When we think of nature we tend to think of big as beautiful. From magnificent mountain ranges, to enormous stretches of conserved forest and the world’s most iconic species, size seems to count for a lot. The scale and complexity of ecosystems is of course associated with higher levels of what scientists and policy-makers call biodiversity: the extent and level of variety of life on Earth in all its forms and interactions. The more biodiversity, the better for our planet and hence the emphasis on the big and beautiful landscapes, habitats, ecosystems and creatures that not only foster biodiversity but also demonstrate that it is alive and well.
Yet new research published last week suggests that we might need to rethink our assumptions that small bits of nature are relatively unimportant. Studying the diversity of species found in urban gardens in the Swiss city of Basel, researchers found a remarkable level of biodiversity, including some species on the ‘red list’ of endangered species as well as “four species of millipede species, which have not yet been found anywhere else in Switzerland.”
Importantly, gardens which included different kinds of nature – from flowerbeds, to bushes, areas of decaying wood and so on – provided the best kinds of habitats for fostering biodiversity. The more diverse the garden, it turns out, the more diverse the creatures that live there. This finding is mirrored in other research which shows that while bees are learning to love the city, it is our abandoned, wild and diverse urban corners they love best.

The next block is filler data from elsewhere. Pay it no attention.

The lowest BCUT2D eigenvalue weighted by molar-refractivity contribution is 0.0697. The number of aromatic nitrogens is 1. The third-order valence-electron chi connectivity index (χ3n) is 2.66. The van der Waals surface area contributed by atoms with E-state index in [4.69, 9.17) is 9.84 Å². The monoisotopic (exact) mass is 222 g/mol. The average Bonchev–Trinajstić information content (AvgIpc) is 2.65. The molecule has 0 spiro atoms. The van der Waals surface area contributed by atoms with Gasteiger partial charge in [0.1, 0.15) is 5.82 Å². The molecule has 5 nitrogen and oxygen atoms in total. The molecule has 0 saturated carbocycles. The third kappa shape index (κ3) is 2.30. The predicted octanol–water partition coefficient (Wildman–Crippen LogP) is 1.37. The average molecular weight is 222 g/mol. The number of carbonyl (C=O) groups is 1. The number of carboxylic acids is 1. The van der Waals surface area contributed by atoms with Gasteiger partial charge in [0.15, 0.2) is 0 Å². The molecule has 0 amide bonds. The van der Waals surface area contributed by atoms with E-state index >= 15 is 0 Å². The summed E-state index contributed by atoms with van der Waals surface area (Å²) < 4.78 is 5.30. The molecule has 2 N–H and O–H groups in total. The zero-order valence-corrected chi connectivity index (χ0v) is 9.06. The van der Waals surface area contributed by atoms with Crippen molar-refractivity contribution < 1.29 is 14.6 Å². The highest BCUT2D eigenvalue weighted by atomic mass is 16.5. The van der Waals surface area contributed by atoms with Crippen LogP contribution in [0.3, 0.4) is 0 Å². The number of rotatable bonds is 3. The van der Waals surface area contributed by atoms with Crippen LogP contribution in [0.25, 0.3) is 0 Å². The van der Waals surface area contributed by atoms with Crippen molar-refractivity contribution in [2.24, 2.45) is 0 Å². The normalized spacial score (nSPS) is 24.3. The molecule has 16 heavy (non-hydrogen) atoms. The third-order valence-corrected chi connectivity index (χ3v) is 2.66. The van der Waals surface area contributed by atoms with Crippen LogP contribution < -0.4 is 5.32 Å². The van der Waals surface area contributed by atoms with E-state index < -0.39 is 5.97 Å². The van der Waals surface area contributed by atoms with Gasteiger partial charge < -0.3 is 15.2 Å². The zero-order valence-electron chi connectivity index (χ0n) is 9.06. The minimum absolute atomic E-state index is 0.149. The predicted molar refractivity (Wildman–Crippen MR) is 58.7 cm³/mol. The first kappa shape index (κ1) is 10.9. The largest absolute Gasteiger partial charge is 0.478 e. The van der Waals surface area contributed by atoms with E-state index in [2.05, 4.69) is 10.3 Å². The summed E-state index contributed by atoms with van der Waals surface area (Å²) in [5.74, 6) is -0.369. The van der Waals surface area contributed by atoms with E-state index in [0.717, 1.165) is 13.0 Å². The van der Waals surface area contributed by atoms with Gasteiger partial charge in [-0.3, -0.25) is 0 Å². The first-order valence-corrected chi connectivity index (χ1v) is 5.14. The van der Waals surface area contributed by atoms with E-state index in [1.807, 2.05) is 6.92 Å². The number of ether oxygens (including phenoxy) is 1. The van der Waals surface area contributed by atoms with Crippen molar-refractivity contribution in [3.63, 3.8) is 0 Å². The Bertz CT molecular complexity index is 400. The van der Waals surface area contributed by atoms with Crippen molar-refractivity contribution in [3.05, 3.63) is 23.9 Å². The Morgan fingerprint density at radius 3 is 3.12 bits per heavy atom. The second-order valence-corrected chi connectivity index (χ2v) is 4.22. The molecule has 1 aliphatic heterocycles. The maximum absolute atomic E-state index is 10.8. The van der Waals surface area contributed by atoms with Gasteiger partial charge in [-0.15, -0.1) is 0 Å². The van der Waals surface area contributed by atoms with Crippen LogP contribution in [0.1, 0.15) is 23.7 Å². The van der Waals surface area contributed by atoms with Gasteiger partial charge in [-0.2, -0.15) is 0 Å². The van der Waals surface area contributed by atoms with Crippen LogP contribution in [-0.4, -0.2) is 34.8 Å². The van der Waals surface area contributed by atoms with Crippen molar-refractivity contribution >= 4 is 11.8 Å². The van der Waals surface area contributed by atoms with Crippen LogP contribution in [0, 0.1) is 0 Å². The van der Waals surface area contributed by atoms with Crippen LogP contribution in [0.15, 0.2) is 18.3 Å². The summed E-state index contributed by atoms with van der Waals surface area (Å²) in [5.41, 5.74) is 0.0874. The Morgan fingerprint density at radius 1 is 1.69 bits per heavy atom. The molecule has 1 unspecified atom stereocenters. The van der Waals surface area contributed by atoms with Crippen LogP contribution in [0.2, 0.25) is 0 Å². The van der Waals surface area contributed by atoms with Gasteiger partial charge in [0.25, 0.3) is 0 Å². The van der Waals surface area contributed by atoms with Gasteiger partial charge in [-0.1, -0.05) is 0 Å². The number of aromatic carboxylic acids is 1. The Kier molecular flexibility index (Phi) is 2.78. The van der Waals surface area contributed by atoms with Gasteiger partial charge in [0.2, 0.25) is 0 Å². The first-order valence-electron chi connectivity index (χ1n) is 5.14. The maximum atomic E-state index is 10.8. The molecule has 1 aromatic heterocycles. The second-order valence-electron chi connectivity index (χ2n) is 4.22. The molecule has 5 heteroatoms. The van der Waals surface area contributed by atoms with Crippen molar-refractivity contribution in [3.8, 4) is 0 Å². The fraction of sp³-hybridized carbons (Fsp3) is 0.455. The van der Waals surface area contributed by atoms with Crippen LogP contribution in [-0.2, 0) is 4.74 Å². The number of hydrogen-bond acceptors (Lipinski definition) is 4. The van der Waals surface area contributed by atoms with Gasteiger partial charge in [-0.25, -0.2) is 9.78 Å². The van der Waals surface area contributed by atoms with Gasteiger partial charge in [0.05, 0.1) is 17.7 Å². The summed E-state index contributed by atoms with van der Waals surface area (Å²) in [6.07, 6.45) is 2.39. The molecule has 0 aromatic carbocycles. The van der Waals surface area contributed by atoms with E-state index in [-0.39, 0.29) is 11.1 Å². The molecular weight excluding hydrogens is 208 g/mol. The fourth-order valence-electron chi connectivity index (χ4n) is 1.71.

This growing evidence that small bits of nature can be important too has valuable things to teach us both as urban residents and as policy-makers and practitioners that have a responsibility for urban development. Rather than trying to make our urban nature pristine, we need to create diverse spaces, scruffy edges and space for the little wild things to make their home. Initiatives such as Wild About Gardens and London’s Do Nothing for Nature campaign are starting to promote this approach amongst the public in order to increase the biodiversity value of the urban nature we can find in our backyards.
And of course, as we’re discovering here at NATURVATION, while biodiversity is central to the value nature holds, urban nature can make all sorts of other contributions to forging a sustainable society from enhancing resilience to improving mental health. It may come in small packages, but it seems urban nature could really be worth its weight in gold.
Harriet Bulkeley is a Professor in the Department of Geography, Durham University and Project Co-ordinator for NATURVATION.